#521: SVVR Keynote: Historical Context of VR + Elemental Theory of Presence

KentBye-Avatar-2016I had the chance to give the keynote at the Silicon Valley Virtual Reality Conference where I provide some historical context for virtual reality tracing the evolution of communications mediums in order to contextualize my elemental theory of presence. It traces the history of the science and philosophy, and shows how VR is providing a direct experience of how much of our reality is subjectively constructed with our entire bodies. Hopefully this talk will help contextualize where we’ve been and where we’re going with VR, as well as a holistic framework to doing experiential design.


Here’s the video of the talk:

And here’s the slides from my presentation:

Here’s the link to this presentation on Facebook if you’d like to share it there.

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Music: Fatality & Summer Trip

Rough Transcript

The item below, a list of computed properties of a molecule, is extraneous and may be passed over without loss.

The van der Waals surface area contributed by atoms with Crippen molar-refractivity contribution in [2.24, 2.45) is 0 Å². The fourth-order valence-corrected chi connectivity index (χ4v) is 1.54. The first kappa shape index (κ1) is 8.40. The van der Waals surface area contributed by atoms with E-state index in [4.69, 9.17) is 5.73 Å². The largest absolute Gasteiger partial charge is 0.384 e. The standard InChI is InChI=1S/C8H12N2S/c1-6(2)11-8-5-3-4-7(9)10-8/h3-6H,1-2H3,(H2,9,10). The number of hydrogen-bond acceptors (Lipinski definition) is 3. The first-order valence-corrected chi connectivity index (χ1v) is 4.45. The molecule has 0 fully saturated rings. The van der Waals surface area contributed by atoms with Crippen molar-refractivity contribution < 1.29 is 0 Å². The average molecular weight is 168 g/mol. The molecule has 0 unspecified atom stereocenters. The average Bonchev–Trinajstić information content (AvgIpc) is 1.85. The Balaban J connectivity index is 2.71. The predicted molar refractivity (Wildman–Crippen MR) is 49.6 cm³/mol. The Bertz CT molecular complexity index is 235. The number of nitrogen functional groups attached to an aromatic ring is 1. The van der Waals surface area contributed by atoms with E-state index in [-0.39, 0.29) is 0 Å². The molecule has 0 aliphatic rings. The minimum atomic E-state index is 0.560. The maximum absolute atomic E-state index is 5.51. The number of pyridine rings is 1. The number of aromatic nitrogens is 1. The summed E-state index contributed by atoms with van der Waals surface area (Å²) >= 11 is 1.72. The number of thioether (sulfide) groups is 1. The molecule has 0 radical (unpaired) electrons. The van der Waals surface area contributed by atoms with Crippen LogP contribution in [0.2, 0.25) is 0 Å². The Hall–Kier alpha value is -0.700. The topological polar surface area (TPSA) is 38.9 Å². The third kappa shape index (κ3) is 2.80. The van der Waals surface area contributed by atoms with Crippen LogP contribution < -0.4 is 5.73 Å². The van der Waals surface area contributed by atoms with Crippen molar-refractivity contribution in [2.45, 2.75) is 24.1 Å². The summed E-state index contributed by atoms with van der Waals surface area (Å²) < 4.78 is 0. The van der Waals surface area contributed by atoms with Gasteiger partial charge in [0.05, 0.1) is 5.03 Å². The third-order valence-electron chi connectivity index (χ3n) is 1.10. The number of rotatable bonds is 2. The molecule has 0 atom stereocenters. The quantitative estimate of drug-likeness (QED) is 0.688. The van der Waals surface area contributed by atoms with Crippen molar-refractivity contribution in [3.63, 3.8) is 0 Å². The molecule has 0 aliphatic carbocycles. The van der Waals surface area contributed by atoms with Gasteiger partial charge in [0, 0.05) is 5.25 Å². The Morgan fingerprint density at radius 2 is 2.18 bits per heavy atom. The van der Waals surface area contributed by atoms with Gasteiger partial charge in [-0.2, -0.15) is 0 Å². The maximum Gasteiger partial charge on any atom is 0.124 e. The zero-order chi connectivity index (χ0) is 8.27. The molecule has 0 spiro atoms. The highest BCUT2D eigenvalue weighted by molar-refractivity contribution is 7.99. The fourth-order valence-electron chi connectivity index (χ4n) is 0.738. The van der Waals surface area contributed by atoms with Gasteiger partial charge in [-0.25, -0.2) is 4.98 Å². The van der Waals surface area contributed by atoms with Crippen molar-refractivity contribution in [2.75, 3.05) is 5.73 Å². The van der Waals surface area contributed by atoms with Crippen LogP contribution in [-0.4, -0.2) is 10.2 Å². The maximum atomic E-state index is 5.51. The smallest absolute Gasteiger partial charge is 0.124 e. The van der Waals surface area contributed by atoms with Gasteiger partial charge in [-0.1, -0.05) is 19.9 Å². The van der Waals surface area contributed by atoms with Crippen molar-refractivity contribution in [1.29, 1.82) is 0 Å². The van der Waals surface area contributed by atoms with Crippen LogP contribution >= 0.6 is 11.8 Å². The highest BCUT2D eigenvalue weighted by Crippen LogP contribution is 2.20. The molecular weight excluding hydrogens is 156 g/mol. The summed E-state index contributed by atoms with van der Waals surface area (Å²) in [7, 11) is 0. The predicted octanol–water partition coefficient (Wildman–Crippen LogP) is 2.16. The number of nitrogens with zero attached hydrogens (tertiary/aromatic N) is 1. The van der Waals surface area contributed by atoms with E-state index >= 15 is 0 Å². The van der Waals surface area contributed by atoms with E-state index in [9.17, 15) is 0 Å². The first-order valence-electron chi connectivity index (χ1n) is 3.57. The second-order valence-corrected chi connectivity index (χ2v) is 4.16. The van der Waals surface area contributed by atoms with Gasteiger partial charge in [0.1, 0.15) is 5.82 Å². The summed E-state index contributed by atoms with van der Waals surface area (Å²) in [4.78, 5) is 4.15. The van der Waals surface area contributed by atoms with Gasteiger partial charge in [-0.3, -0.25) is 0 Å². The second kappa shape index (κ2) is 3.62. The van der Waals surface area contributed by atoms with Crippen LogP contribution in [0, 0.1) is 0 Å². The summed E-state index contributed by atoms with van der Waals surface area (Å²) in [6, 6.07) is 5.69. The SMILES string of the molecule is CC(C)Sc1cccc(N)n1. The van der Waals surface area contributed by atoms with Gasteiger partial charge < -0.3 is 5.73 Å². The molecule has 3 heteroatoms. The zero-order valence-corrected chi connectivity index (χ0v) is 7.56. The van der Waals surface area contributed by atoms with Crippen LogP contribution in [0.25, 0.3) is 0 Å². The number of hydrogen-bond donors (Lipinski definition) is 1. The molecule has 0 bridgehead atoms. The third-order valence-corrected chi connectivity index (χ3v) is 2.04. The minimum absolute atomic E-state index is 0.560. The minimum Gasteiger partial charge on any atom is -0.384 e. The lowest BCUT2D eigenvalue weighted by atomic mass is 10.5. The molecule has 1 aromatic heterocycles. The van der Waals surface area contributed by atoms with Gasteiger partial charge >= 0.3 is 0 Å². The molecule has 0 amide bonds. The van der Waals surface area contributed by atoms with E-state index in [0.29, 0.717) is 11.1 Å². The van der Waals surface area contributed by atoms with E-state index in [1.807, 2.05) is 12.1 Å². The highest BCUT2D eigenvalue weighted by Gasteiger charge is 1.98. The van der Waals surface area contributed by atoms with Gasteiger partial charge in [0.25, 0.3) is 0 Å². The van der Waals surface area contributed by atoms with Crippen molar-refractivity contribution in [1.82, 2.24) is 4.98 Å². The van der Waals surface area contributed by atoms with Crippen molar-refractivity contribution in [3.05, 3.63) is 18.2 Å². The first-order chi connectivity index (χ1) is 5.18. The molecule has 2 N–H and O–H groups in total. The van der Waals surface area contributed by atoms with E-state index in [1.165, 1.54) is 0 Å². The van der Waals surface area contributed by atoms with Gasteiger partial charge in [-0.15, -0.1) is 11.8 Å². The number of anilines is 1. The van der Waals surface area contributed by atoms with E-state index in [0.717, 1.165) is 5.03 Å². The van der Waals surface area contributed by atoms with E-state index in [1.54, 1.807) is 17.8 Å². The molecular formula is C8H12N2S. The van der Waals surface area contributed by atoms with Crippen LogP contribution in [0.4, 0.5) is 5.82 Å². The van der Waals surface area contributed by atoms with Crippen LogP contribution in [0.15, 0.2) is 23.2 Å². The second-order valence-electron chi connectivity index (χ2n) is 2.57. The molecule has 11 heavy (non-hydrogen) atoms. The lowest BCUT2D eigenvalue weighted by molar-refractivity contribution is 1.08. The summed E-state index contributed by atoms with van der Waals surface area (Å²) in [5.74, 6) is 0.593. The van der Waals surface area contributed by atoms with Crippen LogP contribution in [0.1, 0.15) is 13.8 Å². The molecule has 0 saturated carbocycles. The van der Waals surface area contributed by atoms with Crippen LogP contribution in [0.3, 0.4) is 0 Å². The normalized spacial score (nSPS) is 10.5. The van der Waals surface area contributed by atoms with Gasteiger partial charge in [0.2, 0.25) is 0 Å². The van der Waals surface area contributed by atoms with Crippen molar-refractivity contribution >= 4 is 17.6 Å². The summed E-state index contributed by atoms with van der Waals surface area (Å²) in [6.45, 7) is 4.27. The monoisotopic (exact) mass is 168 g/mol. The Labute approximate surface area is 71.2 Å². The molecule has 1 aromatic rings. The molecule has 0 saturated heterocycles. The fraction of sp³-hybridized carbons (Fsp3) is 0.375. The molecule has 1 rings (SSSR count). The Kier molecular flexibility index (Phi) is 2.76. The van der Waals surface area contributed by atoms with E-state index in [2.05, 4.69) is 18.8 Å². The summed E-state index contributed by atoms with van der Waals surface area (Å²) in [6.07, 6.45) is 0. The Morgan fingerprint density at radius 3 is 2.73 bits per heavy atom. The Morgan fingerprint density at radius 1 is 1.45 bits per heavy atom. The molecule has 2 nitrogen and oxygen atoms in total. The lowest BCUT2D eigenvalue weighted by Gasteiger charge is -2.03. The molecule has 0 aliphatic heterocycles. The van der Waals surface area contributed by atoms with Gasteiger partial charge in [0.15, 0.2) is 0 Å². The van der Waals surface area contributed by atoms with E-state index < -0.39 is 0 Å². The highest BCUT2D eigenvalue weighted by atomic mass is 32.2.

[00:00:05.452] Kent Bye: The Voices of VR Podcast. My name is Kent Bye and welcome to The Voices of VR Podcast. So on today's episode, I'm going to air the keynote that I was able to give to the Silicon Valley Virtual Reality Conference. It was an opportunity for me to speak to the entire VR community and I wanted to provide some historical context of the evolution of the different communications mediums and how they're leading into VR and how we're kind of shifting from the information age to the experiential age and some of the deeper philosophical implications of holistic thinking that is required in order to do experiential design. And I think it also provides some context as to why I've been looking back to the ancients in order to use this elemental theory of earth, air, wind, and fire to be able to use these primary metaphors in order to describe the qualitative experience of VR, but also as a framework to do experiential design. So that's what we'll be covering on today's episode of the Voices of VR podcast. But first, a quick word from our sponsor. Today's episode is brought to you by VRLA. VRLA is the world's largest immersive technology expo with over 100 VR and AR experiences. They'll have tons of panels and workshops where you can learn from industry leaders about the future of entertainment and storytelling. I personally love seeing the latest motion platforms and experiences that I can't see anywhere else. Passes start at $30, but I actually recommend getting the Pro Pass so you can see a lot more demos. VRLA is taking place on April 14th to 15th, so go to virtualrealityla.com and get 15% off by using the promo code VRLA underscore Voices of VR. So this keynote happened on May 30th, 2017 at the San Jose Convention Center at the Silicon Valley Virtual Reality Conference. So with that, let's go ahead and dive right in. All right, so my name's Kent Bye, and on May 19th, 2014, I got in front of the Silicon Valley Virtual Reality Conference, and I announced to the world that I was going to start the Voices of VR podcast. And over the next day and a half, I did 45 interviews with a lot of the early pioneers of that first consumer gathering. Since then, I've done over 700 interviews with many different leaders in the virtual reality space, published about 520 of those so far, and I've just been trying to organize all the different things that people are actually doing in VR, what's actually happening, and just seeing how this medium of virtual reality is evolving. And one question that I ask everybody is, what is the ultimate potential of virtual reality? And as I hear all these different answers, I start to categorize them in my own mind, in the realm of, the domains of human experience for virtual reality. And these kind of describe different contexts under which you may use virtual reality, everything from entertainment to enterprise in your career, medicine, home, family, education. And so for me, what I see happening is that there's all these different silos in each of these different contexts. And that each of these different people that are focused on each of these areas have their own language for describing the same thing. So we have these silos. And that in some ways, virtual reality is providing almost like this transfer learning language so that people can start to collaborate within the context of virtual reality. We're all working with hacking the senses and be able to use human experience in order to collaborate with each other. So today I just wanted to orient us in space and time to give you a little bit more historical context of virtual reality for how I see it, for where it's been and where it's going, but also talk a little bit about the elemental theory of presence that I've been working on. So let's go way back 20,000 years to the first cave paintings, where you can imagine just sitting in a cave with some light and you're completely immersed and you see these images. Just imagine what kind of direct experience you would have that would be different than anything else you've ever experienced before. And then we go from there to hieroglyphics. So we start to see this evolution of visual communication that has a little bit more semantic structuring to it. But still, it's kind of atomized in a certain way. And it wasn't until we got the alphabet that we started to really go into this level of abstraction. Not only with being able to have letters able to form words and thoughts that go beyond our direct experience, but to use the level of language. And you might be able to learn about the world based upon something that you may have read. So we're moving from a world where you used to learn about the world by your direct experience to reading about things with language. And to me, I see this in the context of the left and right brain, the left brain being very linear, the right brain being nonlinear. It's almost like a CPU and GPU. But the left brain is very objective, it's quantitative, and the right brain is very subjective and qualitative. And so if we skip forward to 1454, that was when the Gutenberg Bible was first published, and we have like this kicking off of this revolution of printing. So books kind of represent this democratization of information. You're able to capture information and knowledge and widely distribute it in this kind of mass production way for the first time. And so what started to happen is you have people like Ficino, who started to go back to the ancient Greeks to translate a lot of Plato and Hermetic texts, and he started this Plato Academy and was teaching a lot of these Renaissance painters about some of these old ancient thoughts. And this really inspired them to start to try to encompass the pure forms of beauty and truth into art. And then that same thread of elegance inspired Copernicus to go from what was essentially this geocentric, Ptolemaic system that was very confusing to something that was much more elegant with the heliocentric model. So you have this switch from geocentric mindset to heliocentric mindset, which really spurred the Enlightenment. And from that Enlightenment, we also have this birth of the modern man. So, we're starting to get into the left brain and science and objectification of the world, and the thing that happens is that we have this emphasis on the left brain. For the last 500 years, our culture has been driven by the left brain objective in the quantitative world, and there's been a diminishing of the image, the diminishing of the qualitative subjective realm. And so this is sort of encapsulated by Descartes. You have this mind-body dualism, this split, where the mind and body are actually separate. You have your inner life, but you also have your outer life, your objective. And Rick Tarnas, in The Passion of the Western Mind, as well as The Cosmos and Psyche, he really says that this is a turning point in our history, that this is really like the beginning of what you could say is a 500-year journey of man and his hero's journey, that there's a separation, that separation being the split between the mind and body. and that we're kind of in the middle of this ordeal and initiation, and we're trying to resolve a lot of issues in our world and our culture. So he sort of casts it as these dual myths. Both of these are happening at the same time. On the one end, you have unending technological progress, but on the other axis, you have this spiritual and ecological crisis. And these are both happening at the same time. So just to flesh that out, you could go from the printing press to the computer today, and you just see this exponential growth of unending innovation and change with technology. But yet if we look at what's happening to our bodies, we're kind of like in this realm where we're becoming more dissociated and we're kind of like disconnected from our bodies. We don't have a good sense of what's happening in our internal subjective life. And we have this fundamental question is, is it actually making us happy? And not only that, we have this ecological crisis. So everything that we're doing in technology is kind of out of harmony with nature. A lot of the things that we're doing in this world right now are not in harmony with the Earth, and it's just creating this ecological crisis. So on one hand, we have this technological progress, but we have this spiritual and ecological crisis at the same time. So this Descartes moment, you have this split between objectivity, subjectivity, the mind, body, and science, and spirit. So let's skip ahead to the 19th century. We have the return of the image with the camera. 1890s, there's this amazing confluence of all sorts of different things, from film to camera to the transmission of power to the development of electromagnetic waves, which then leads, a couple decades later, to broadcast radio as well as broadcast television. We have, essentially, with electricity, the birth of this electronic age. And that drives then to computers. So then have computers do all these calculations that we used to do by hand, and now they can take care of it. And in 1962, you have Ivan Sutherland, who decides that he wants to create a graphical user interface with a sketchpad. And he just starts to draw on a computer. And he's, in 1965, wrote this paper called The Ultimate Display, where he wants to treat the computer as a window into a mathematical wonderland, where he can just see the pure elegance of mathematical form. So that inspires him to build the very first virtual reality headset with a sort of Damocles in 1968. Then in 1969, we have some of the first transmissions of the internet. So we have the beginnings of interconnecting these computers to not only distribute information, but also to distribute images and videos instantaneously all over the world. So we're moving from this information age to the experiential age. And with that, we have computers. So I would say that a computer is kind of like the Gutenberg Press of this era. It's democratizing experience in a way, just as the Gutenberg Press democratized access to information and knowledge. So we have virtual reality technologies that are able to basically hack our senses and to put us into these crazy worlds where we have these experiences that our mind doesn't necessarily make a differentiation between what's real and what's happening in these synthetic realities. which then gives us a direct experience of like, what is reality? And so what I see is happening here is that it's actually moving us back towards this right subjective qualitative brain. We're actually realizing how much of our reality is constructed within our minds. And that there's actually a huge subjective component to it. It's not something that you're objectively seeing. So we have this shift back to the right side. So we have the principle of embodied cognition that essentially says that we don't just think with our mind, we actually think with our entire bodies. We don't really actually know how we're constructing the reality, but we have a sense that it has something to do with the holistic system of our body, our emotions, everything. And not only that, but our environment. And that's something, a unique affordance of virtual reality. So this is a graphic from Robin Hunneke, where she showed at VRDC. At the very highest level, you have this abstractions. That's the mind, and that's sort of the left brain. But at the very bottom, you have direct experience. That's sort of like virtual reality is able to mimic all these things to your senses. And there's so much of our perception that is happening below our conscious awareness. And so with virtual reality, we're able to give these rich, direct experiences, which allows us to learn and retain information in such a deep and more intense way. So, what I see personally is that with virtual reality we're starting to have this convergence of objectivity, subjectivity, the mind and body and the science and spirit, whereas we have this Cartesian split that happened in the Renaissance and the Enlightenment, but now this new Renaissance that is happening is this return to holistic thinking. So I would say that experiential design requires holistic thinking. If you're going to be creating virtual reality experiences, you have to think about all different dimensions of what makes a good experience. So just like Ficino went back to Plato to get inspiration, I'm today also going back to Plato to look at some of these Neoplatonic ways of thinking, which is why I would say that looking at the elemental theory of presence is sort of the thing that I've been really focusing on a lot lately. So the air element being social and mental presence, of being able to communicate with other people. Active presence, that's any time you're expressing your agency or will within an experience. Virtual reality is actually putting your body into media for the first time, so you actually have the sense that you have an embodied presence within virtual reality. And then emotional presence, I think, is probably the one thing that is probably the most overlooked in our culture overall, but there's a huge component for emotions and being really engaged within an experience. So we take this framework and just apply it. The ancients actually said that all these four elements are happening all the time. You can't necessarily just isolate them. It's just maybe a center of gravity or so. So if we kind of think about that and say, what is the center of gravity of some of these existing mediums? We can look at gaming and say, it's a lot about making choices with your mind and actually exerting your will into an experience. So it's a lot about agency and mental presence. Film, you know, it's actually encompassing everything, but it's also a passive experience where you're really receiving a story, and it's really ultimately engaging your emotions. And then virtual reality is putting your body into the experience for the first time. So I just wanted to go through each of these a little bit just to see how I kind of see how these are playing out. So with active presence, it's all about agency. They're going to have gameplay mechanics, and there's going to be a lot more intuitive interactions. Whereas in a lot of games, there's a lot of abstractions that you're pushing buttons, but now you have the ability to express your agency in an intuitive way. So there's going to be all sorts of new 3D user interfaces, conversational interfaces. There's a lot of error element there as well. But the fact that you could make something happen in a VR experience by saying something is going to be a new way of you expressing your agency. So think about that for mobile VR, what that means to be able to not have your hands in the game. But if you're able to talk to a VR experience, you can actually do a lot more there. There's going to be a lot new creation tools, live performance, peripherals, I think, to exert your agency, the tools, essentially, and interactive learning. When you look at the education, there's this pedagogy of constructivism, which is meaning that you're actually engaged in the process of constructing your own meaning. So that's a lot of the fire element. So social mental presence, you have the scene coherence that you actually believe everything that's actually happening. And I think the big thing with the social part is the Uncanny Valley, so making sure that your avatars actually feel real. Otherwise, it's going to break your sense of presence. And game developers often talk about mental friction in order to have engagement. So the combination of natural language processing with artificial intelligence is going to allow you to actually speak and interact with these experiences. And that is going to deepen your sense of presence. So a lot of choices, a lot of the mind is about education, cognitive enhancement. Got some interviews coming up with people who are doing like consciousness hacking in different ways. So neuroscience, also the brain computer interfaces. This is something that's actually coming up a lot lately. So you'll hear about Elon Musk and his neural lace and doing more invasive brain control interfaces. I think this is actually going to happen. Kernel is going to start with addressing dementia and Alzheimer's, but eventually it's going to get into the realm of cognitive enhancement. And I think over the next 50 years, I'm going to see a lot more invasive technologies. But the question I would have is that given this model of thinking holistically, can you really just hack into the brain, write neural code, and implant memories? Or do you actually need the full body? Is it actually better to have a VR experience where you're actually engaging your full body in your existing perceptual systems? Or are we going to have something that has these invasive brain control interfaces? I'm personally skeptical that they're going to be able to figure that out. But it's something worth considering. So in terms of embodied presence, you have the invoking of the virtual body ownership illusion. That means that whenever you're moving all of your limbs, you actually feel like your body is in VR. Because we don't have a really great IK, we're going to get more and more of our body into the experience. And as soon as we have our feet and our hands in the experience, it's going to take the level of presence to a new level. Looking at embodied cognition to see how that can change our sense of learning. It's going to completely revolutionize how we think about education. Hand presence, our avatar, haptics are just going to keep getting better and better. So all of our sensory perception has to do with the body. And I've even done some interviews with David Eagleman talking about sensory replacement. So he's got these buzzers on his body that are taking audio. And for people who are deaf, they're able to actually mimic the signals that they would get from the ear. And they're able to turn your torso into an ear. So, this idea that you could do sensory replacement is an interesting idea, but again, I'm sort of skeptical about the limits of that. Biometric data. There's a lot of issues about privacy around data you're getting from your body. This is entering into a new realm. This is something I've been talking a lot in my podcast recently. Body language and a sense of place. These are all things that are going to be communicating in a way that are creating this sense of embodied presence. And finally, if we look at emotional presence, it's all about story and character and the colors that you use are creating this ambience. Music is a huge part of engaging your emotions in a subconscious way. You have facial tracking and empathy, and I think there's actually a strong connection between our emotions and our memory. But also looking at symbols and intuition and the soul and the collective unconscious, all these sort of more esoteric realms, again, I think that emotional presence is the thing that we understand the least, but I think it's That's a huge part of creating an experience that's going to be engaging. This is the framework that I've been using as I do interviews. I am parsing out and I go through experiences. I'm seeing these different levels of presence. That's how I conduct my interviews. It's also seeing where there's different blind spots. Overall, when you think about experiential design, this is a framework that you can use to start to develop your VR experiences. So I'm continuing to do the Voices of VR podcast, and I'm working on my book, The Ultimate Potential of Virtual Reality, which I hope is coming soon, and also the Voices of AI. So I'm going to be continuing to be unpacking a lot of these different issues and whatnot. And the people that are in this room are really going to be the ones that are going to be creating the future. And so hopefully I've been able to give you some tools to be able to help not only understand what you're creating, but also to create the most immersive experiences that you can. Thank you very much. So that was the keynote that I gave at the Silicon Valley Virtual Reality Conference, where I was trying to give some historical context to VR and to give a myth and a story as to what we're doing with VR, where we've been, and where we're going, and some of the deeper philosophical implications of VR. And if you're listening to it here for the first time and you want to look at it some more, check out the slides. I highly encourage you to check out the links in the show to actually watch the video or to be able to scroll through the slides that were presented since it is a lot of visual information that's also being presented here. And it was also just an opportunity for me to talk about some of the philosophical implications of VR, because one of the things I've been finding in talking to all these different experts in these different domains is that they're kind of very focused on their silo and don't necessarily are thinking about other dimensions, let's say the body or emotions, if they're a neuroscientist, just as an example. And so looking at this Neoplatonic framework of the four elements allows me to say, OK, well, let's try to look at all these different dimensions on a little bit more equal footing, because in order to create a really immersive VR experience, you have to think about things holistically. And I think that the elemental theory of presence can be a really useful framework for experiential design. But I think this speech in particular is going to be one that I'm going to be pointing people to to help get them ramped up and contextualized as to where we've been and where we're going with VR, but also a mythological story that we can think about the deeper meaning and purpose of trying to connect our inner subjective lives with our outer lives through the medium of virtual reality and human experience. So, that's all that I have for today, and I just wanted to thank you for listening to the Voices of VR podcast. And if you enjoy the podcast, then please do spread the word, tell your friends. And you know, my Patreon has been a crucial part of me being able to do this type of high-level thinking of having the luxury of going to all these different conferences and talking to all these people. And I really do rely on this Patreon to be the foundation of my coverage and my support and my livelihood. So if you enjoy this podcast and this information as a service to the community, then consider becoming a donor. Just a few dollars a month makes a huge difference. So donate today at Patreon.com slash Voices of VR. Thanks for listening.